Let's not just theorize about the subject, we want to take some measurements of cables to see what kind of real world parameters will be encountered in working with a pedalboard and its connecting cables and then apply some basic electronics math to see what effect that might have on the signal.
I measured two 20' cables and some 1' jumpers that were in my studio.
You know, that's not too bad. The capacitance of all the cables does not add together to produce a substantial load on the pickups. The total capacitance of five jumpers and two 20' connecting cables is really about the same as one of the long cables alone. This is likely due to the fact that the bypass switches in the pedals are breaking up the connection of the cables and preventing the summation of capacitance as one would think would happen. The series resistance and inductance appear to be a sum of their respective values but do not present any real problem to the signal flow.
Notice that I used 1' jumpers and 20' connecting cables since those are the most commonly available lengths, although 6" jumpers are sold as well. I only used six pedals since there were only five jumpers on hand for connecting them together, but it demonstrates the principle well.
In summary, this quick experiment with a real world setup has shown that the series connection of true bypass pedals does not result in an excessive load nor does it reduce the quality of the audio signal because of the long cable runs since the capacitive load is much less than previous conjectured.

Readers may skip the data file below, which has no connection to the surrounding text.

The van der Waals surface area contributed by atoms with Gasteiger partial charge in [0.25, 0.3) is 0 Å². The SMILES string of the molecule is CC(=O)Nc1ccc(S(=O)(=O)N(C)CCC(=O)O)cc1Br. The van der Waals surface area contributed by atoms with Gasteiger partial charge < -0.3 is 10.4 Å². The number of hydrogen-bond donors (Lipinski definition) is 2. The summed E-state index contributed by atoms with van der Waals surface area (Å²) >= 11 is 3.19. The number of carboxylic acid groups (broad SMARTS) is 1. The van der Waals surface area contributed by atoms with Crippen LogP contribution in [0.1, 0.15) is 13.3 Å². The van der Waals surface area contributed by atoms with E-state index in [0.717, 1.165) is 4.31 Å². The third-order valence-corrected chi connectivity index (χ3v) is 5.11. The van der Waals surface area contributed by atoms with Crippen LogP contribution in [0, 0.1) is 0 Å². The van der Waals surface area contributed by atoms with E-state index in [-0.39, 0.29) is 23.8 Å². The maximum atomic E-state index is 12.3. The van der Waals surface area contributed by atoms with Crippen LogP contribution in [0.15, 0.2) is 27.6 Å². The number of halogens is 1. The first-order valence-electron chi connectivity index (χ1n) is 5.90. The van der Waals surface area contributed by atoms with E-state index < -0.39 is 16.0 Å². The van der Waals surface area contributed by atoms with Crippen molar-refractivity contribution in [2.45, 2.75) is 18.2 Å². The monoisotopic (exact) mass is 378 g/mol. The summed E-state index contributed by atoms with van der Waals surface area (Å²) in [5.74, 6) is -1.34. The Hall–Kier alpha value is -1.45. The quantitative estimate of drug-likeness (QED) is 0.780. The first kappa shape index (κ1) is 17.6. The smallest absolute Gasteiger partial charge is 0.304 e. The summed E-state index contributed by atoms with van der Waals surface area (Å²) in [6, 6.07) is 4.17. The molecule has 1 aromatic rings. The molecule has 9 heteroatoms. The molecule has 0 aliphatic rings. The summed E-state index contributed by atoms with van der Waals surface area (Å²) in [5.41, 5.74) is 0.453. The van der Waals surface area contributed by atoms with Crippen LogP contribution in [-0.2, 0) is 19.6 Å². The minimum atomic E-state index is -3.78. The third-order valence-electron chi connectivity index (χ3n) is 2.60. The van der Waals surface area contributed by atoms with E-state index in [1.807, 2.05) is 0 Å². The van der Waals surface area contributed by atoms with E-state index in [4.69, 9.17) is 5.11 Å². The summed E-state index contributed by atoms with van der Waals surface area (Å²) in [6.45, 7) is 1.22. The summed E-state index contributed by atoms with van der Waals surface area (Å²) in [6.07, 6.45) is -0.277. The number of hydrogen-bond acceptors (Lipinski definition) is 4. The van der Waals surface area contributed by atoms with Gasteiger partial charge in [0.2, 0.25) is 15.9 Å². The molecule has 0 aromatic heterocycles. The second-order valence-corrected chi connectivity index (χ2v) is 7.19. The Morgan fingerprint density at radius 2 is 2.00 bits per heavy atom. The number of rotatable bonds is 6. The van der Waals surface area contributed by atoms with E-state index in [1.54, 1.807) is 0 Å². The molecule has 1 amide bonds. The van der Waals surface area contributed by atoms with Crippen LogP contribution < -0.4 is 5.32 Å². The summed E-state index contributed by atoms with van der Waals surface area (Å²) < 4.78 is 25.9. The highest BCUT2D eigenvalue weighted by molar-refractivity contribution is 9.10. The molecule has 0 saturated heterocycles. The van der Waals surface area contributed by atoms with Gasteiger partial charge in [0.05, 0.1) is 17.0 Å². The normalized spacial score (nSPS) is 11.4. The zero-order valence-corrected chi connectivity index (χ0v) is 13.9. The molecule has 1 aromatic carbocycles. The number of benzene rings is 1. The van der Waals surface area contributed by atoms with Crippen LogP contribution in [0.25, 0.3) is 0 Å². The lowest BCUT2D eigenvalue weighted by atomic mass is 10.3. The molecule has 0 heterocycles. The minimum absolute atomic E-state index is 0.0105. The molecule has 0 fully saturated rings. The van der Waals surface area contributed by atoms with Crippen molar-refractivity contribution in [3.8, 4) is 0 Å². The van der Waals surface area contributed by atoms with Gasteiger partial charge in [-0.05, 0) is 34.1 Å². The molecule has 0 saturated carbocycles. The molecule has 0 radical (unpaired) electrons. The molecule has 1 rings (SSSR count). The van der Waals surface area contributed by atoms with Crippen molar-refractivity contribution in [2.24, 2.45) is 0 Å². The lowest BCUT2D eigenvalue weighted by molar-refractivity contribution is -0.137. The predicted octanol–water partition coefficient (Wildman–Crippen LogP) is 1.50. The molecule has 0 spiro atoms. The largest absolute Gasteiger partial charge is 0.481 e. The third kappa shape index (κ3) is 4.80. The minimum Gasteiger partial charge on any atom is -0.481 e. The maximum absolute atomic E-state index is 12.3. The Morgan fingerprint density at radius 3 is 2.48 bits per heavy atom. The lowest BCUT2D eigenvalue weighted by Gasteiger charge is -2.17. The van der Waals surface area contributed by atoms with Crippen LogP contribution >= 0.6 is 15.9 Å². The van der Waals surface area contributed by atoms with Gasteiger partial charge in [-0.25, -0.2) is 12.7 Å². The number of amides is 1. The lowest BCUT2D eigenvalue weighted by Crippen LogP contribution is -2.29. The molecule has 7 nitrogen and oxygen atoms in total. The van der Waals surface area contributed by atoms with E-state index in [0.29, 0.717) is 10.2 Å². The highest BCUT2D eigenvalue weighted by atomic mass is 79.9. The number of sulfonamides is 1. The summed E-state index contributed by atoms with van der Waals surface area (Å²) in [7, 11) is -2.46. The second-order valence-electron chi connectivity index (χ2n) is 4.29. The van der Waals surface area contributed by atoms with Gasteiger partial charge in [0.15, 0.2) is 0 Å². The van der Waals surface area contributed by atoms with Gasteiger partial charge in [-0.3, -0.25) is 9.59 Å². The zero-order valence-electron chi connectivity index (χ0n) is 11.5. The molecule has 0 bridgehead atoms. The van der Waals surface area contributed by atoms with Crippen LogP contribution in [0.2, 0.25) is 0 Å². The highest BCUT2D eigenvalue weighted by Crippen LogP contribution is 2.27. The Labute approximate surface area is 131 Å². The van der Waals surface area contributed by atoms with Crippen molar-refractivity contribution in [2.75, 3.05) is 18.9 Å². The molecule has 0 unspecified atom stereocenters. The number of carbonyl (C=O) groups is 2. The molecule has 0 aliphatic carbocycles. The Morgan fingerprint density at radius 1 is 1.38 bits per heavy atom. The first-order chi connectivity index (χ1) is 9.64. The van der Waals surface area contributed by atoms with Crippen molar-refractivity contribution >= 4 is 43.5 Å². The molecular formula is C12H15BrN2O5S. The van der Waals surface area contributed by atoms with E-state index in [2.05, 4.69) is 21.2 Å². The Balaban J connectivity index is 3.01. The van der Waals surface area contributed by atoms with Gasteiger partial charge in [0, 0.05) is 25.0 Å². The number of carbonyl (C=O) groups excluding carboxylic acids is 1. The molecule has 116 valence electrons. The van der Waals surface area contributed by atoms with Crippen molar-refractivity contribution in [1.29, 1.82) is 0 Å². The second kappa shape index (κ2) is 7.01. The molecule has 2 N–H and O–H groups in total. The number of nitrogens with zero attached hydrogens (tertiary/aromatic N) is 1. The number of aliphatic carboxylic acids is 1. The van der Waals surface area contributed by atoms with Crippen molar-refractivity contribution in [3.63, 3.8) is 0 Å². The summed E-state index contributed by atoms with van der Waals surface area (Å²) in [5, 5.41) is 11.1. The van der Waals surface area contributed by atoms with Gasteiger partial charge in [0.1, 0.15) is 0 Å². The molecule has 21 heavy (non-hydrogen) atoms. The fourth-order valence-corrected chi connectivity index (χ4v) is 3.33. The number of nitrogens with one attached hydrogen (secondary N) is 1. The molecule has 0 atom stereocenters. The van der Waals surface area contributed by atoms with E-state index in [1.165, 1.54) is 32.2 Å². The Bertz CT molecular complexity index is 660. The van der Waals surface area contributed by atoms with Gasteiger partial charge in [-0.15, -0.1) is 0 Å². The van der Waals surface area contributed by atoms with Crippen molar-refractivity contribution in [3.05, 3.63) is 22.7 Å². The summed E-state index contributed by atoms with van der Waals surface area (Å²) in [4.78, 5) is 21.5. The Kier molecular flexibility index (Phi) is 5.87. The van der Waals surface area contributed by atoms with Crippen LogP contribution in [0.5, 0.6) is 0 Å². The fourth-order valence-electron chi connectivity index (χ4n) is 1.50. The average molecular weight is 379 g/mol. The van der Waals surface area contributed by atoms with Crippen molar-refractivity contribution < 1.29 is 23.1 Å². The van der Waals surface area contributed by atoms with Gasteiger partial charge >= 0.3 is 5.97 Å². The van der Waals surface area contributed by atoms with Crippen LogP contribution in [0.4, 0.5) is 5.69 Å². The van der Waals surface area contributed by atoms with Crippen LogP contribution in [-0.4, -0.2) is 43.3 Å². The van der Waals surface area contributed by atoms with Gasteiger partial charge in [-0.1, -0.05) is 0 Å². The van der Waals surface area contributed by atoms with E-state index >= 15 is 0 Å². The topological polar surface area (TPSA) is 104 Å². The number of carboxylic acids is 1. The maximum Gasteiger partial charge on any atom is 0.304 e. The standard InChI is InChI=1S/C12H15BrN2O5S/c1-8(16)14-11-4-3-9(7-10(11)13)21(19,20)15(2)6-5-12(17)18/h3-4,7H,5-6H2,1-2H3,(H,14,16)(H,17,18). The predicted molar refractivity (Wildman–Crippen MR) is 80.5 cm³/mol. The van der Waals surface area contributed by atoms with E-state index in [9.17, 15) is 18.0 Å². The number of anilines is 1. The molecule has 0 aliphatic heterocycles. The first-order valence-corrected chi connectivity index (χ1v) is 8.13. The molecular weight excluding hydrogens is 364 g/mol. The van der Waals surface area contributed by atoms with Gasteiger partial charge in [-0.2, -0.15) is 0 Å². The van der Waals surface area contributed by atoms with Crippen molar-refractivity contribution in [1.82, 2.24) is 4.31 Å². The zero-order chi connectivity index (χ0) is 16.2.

What about a buffer? There is an article in the AMZ Lab Notebook on basic buffers that gives some background on this circuit building block. The general idea behind using a buffered pedal in the signal path is to present a high impedance, low capacitance load to the guitar pickups, which lets all of the natural sound of the guitar come through with little degradation. The buffer also has a low impedance output that is easily capable of driving long cables and capacitive loads as seen in some pedalboards.
As illustrated above, the buffer is at the front of the signal chain between the guitar and the pedalboard. If the buffer is opamp-based, the output impedance may be less than 100 ohms and can drive most any combination of true-bypass pedals with lengthy connecting cables.
If any of the pedals after the buffer is a vintage design that does not have true bypass, then its input impedance is a load on the signal path that is constantly presented to the buffer whether any of the other pedals are switched in or out. The buffer might be capable of driving the load but the sound of the other pedals will likely be altered.